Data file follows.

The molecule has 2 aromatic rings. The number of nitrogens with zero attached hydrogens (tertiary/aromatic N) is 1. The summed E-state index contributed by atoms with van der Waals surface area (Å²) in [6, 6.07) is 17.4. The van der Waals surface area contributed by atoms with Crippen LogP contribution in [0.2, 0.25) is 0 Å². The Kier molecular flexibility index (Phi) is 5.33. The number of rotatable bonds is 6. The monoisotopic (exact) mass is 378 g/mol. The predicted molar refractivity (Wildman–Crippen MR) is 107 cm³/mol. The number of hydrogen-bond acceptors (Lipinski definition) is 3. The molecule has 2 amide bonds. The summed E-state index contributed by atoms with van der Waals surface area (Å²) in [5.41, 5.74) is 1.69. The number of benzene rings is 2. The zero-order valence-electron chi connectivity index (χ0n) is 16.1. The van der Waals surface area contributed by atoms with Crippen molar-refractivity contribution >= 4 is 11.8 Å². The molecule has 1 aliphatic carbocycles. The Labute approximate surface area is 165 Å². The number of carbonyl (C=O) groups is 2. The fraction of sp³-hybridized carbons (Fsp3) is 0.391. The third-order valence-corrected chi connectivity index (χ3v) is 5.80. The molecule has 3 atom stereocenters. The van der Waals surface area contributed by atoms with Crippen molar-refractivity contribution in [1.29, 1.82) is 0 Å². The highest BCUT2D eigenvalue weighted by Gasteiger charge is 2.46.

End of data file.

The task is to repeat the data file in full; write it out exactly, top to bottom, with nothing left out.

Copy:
The molecule has 2 aromatic rings. The number of nitrogens with zero attached hydrogens (tertiary/aromatic N) is 1. The summed E-state index contributed by atoms with van der Waals surface area (Å²) in [6, 6.07) is 17.4. The van der Waals surface area contributed by atoms with Crippen LogP contribution in [0.2, 0.25) is 0 Å². The Kier molecular flexibility index (Phi) is 5.33. The number of rotatable bonds is 6. The monoisotopic (exact) mass is 378 g/mol. The predicted molar refractivity (Wildman–Crippen MR) is 107 cm³/mol. The number of hydrogen-bond acceptors (Lipinski definition) is 3. The molecule has 2 amide bonds. The summed E-state index contributed by atoms with van der Waals surface area (Å²) in [5.41, 5.74) is 1.69. The number of benzene rings is 2. The zero-order valence-electron chi connectivity index (χ0n) is 16.1. The van der Waals surface area contributed by atoms with Crippen molar-refractivity contribution >= 4 is 11.8 Å². The molecule has 1 aliphatic carbocycles. The Labute approximate surface area is 165 Å². The number of carbonyl (C=O) groups is 2. The fraction of sp³-hybridized carbons (Fsp3) is 0.391. The third-order valence-corrected chi connectivity index (χ3v) is 5.80. The molecule has 3 atom stereocenters. The van der Waals surface area contributed by atoms with Crippen molar-refractivity contribution in [1.29, 1.82) is 0 Å². The highest BCUT2D eigenvalue weighted by Gasteiger charge is 2.46.